We all know the process of weaning. Eventually a child must graduate from a diet of only milk to one with solid food. In order to grow and to mature, the child must have the nutrients provided by foods other than milk: meats, vegetables, carbohydrates, etc.
Scripture uses the same analogy for our Christian maturity. Hebrews 5:13-6:2 says, "Anyone who lives on milk, being still an infant, is not acquainted with the teaching about righteousness. But solid food is for the mature, who by constant use have trained themselves to distinguish good from evil. Therefore let us move beyond the elementary teaching about Christ and be taken forward to maturity, not laying again the foundation of repentance from acts that lead to death, and of faith in God, instruction about cleansing rites, the laying on of hands, the resurrection of the dead, and eternal judgment."
Those who are lost or who are new to the faith absolutely need milk -- the basics of the gospel message. They need to hear of the love of God, the coming of Jesus Christ, the atonement on the cross, the empty tomb, and the realities of sin, heaven, and hell. But the rest of us need meat, too. If we're to grow in maturity and wisdom, we have to move beyond the basics. Let's talk about the history of covenant. Let's scour Revelation and see what we can find. Let's think about how our faith impacts our jobs, our families, the TV shows we watch, the words that come out of our mouths.
And I think the average Christian wants to have those conversations. At every church I've served, I've received comments along the lines of, "This was great! I learned things today!" That tells me the average church member is ready to get off milk. And since there are no doctrinal Cheerios, they're ready to go straight to meat. They want to explore the Bible, to learn about church history. Pastors need to help them do so. That could be teaching extra classes, going deeper in sermons and Bible studies, or simply being willing to sit down with people with questions. I don't think pastors necessarily need to break out lecture notes on responses to Anselm's ontological argument, and I don't believe the faith of Joe Church Member will be particularly strengthened by knowing Bultmann's demythologization of the Bible, but we need to teach about holiness, about faith and culture, about the fullness of expression and beauty of God's love for us.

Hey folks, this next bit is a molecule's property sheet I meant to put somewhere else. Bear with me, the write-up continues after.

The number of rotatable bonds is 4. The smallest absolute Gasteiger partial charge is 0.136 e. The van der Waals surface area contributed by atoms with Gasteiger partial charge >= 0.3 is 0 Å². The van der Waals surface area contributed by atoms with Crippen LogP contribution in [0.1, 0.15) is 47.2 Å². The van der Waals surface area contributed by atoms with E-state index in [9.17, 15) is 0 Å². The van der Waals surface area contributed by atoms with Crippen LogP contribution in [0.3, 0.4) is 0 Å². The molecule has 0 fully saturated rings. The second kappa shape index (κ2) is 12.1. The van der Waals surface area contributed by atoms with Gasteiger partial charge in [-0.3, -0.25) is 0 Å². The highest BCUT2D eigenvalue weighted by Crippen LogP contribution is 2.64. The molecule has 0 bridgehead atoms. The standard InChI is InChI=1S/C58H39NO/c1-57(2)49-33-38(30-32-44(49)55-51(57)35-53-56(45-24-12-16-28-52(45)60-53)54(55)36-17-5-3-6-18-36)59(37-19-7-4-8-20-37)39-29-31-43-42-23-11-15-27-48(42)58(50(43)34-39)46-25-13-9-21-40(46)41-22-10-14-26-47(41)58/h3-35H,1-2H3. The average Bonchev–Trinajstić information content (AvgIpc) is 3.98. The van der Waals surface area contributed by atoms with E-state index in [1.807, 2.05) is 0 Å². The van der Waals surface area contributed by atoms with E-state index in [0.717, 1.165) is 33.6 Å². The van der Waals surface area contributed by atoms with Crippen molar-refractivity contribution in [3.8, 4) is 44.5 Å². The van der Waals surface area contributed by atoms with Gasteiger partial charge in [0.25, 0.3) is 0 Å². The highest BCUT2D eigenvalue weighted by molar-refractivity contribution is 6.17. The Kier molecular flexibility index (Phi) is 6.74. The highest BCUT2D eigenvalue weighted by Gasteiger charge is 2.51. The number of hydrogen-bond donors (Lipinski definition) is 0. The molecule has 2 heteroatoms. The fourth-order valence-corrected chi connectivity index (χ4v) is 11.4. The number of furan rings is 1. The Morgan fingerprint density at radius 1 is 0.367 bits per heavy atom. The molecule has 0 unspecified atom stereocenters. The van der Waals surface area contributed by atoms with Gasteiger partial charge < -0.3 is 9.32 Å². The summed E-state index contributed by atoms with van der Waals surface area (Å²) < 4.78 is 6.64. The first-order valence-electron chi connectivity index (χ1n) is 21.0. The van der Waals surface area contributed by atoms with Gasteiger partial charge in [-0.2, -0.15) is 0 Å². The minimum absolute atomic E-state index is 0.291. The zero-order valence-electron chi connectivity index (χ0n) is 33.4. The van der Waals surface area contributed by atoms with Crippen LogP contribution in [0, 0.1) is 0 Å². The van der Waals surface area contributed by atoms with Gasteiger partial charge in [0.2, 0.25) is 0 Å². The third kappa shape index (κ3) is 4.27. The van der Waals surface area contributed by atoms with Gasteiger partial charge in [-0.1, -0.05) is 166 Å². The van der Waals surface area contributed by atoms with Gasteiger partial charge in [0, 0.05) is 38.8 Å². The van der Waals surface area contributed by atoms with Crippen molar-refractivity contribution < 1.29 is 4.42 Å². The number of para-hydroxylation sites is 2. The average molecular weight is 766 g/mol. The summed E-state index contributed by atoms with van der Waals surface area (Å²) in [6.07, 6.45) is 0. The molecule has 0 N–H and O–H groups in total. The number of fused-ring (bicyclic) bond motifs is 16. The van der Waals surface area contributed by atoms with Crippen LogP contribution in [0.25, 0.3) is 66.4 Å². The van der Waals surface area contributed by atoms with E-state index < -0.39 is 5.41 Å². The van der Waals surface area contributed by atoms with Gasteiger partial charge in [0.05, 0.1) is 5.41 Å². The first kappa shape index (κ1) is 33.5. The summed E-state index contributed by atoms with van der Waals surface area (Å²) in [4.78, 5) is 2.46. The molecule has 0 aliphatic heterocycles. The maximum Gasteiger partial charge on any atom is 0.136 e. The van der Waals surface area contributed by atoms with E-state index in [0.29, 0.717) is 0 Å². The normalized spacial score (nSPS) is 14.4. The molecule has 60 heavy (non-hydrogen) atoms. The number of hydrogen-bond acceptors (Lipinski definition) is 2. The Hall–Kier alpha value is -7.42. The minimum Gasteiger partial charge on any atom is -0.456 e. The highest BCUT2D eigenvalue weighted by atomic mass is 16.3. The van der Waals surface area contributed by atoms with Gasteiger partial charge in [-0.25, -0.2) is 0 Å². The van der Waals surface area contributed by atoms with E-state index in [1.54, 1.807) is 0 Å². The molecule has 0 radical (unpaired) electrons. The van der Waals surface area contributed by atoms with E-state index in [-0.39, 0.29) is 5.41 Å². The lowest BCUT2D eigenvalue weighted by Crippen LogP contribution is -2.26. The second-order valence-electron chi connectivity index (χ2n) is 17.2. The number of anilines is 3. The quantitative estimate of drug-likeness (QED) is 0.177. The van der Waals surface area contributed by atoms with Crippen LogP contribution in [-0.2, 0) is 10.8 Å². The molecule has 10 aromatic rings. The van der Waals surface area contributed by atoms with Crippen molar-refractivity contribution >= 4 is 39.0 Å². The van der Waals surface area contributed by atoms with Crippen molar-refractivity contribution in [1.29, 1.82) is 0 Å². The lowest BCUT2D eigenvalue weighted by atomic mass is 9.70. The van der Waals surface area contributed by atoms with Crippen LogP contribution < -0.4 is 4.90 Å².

We must never lose sight of the cross of Christ, no matter what we teach. But the milk of biblical basics should lead to the meat of deeper things. Truly we grow closer to God the more we know about Him. Better still, God wants us to know Him and His truth -- and that's good news!